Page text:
Are you willing to trade off your slash 2 for one of the new water cooled boxers?
Hey Jim, tell this to Jeff Dean if you can get him to stop laughing long enough to listen.
I had to replace many Nikasil lined cylinders in my much younger days as well as pistons and ring sets because at that time no over sized pistons were available and you couldn't bore it and remove the Nikasil lining. I thought that was crap then and still do! Lets hope that this new water cooled boxer has a replacable Nikasil liner inside those cast in cylinders or things are going to get really expensive. It would be a good trick to get you to trade more often or purchase one heck of an extended warranty, both of which benefits you know who!
anything built can be rebuilt. Nikasil is a plating process. It can be plated again. It can be sleeved. there will be ways. If you ever need to, that is. If after 200K miles, you need to rebuild, probably a light hone, high service limit pistons, rebuild heads, good for another 200K
and there will be so many low mileage blocks out there that it will be less expensive to buy a engine from a totaled bike, and use it.
Worry about something important.
Sounds like real progress to me. Buy a used engine. Interested where or who will "lightly" hone or replate a Nikasil cylinder. It goes on with a torch and is very very thin and can't be bored. Only hope is a replacable liner!
May be of some interest : www.lasleeve.com , www.kustom-kraft.com , www.lukesracing.com or www.mt-llc.com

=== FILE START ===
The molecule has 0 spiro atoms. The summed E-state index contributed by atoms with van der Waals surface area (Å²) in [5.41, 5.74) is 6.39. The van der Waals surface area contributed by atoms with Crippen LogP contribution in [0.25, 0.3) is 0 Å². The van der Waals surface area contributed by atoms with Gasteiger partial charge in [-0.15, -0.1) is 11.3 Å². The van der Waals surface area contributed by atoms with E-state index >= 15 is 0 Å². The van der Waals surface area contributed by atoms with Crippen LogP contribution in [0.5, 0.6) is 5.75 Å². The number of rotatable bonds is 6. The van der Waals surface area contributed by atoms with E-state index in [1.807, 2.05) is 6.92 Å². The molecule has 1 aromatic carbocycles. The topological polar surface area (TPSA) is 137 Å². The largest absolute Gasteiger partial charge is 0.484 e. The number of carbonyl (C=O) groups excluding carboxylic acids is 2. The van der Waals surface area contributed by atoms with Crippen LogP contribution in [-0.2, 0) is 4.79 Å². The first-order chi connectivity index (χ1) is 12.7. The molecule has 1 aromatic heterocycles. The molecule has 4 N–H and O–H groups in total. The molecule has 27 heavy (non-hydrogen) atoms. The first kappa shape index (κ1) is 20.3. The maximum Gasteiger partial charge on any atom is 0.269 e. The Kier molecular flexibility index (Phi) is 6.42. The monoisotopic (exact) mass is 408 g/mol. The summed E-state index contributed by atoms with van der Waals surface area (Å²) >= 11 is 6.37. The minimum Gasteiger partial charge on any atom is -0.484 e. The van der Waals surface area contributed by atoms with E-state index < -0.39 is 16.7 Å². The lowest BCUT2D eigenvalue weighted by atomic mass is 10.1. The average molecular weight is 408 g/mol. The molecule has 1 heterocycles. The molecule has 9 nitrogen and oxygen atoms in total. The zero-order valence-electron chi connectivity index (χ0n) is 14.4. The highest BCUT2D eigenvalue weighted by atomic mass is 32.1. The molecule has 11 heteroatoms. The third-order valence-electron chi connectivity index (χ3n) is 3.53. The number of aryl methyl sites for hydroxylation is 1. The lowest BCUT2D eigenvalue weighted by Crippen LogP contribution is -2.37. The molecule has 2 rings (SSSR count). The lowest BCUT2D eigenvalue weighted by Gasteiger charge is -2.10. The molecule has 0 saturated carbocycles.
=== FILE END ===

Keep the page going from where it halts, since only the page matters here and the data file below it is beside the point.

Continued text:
I looked on the web sites and yes some are repairing cylinders now days. Most tell how precise everything must be, meaning no taper and thickness of the plating being even etc. After all the Nikasil is only a few thousands of an inch thick. Most say they can not be bored just lightly honed. I can only see pictures of cylinders on the web sites! They say "send cylinders to" I can just see pushing the bike into the shop or bringing in the entire engine/transmission and asking them to rebore/replate or other wise repair anything on a cylinder THAT CAN'T BE REWMOVED FROM THE BLOCK. It would be fun to watch and listen to the owner cry about how much easier to work on and how much better this new engine and transmission are. Someone commented on here that having the tranny and engine block together with a wet clutch would allow you to not have to "part the bike in half" to work on the clutch? I would think that it would be difficult not being able to open up the bottom side of the engine below the crank. I guess splitting the case isn't so bad huh? I wonder if this service will be offered from BMW? Over sized pistons and rings etc. We will see! If it were me, I would damn sure have engine protection bars on it.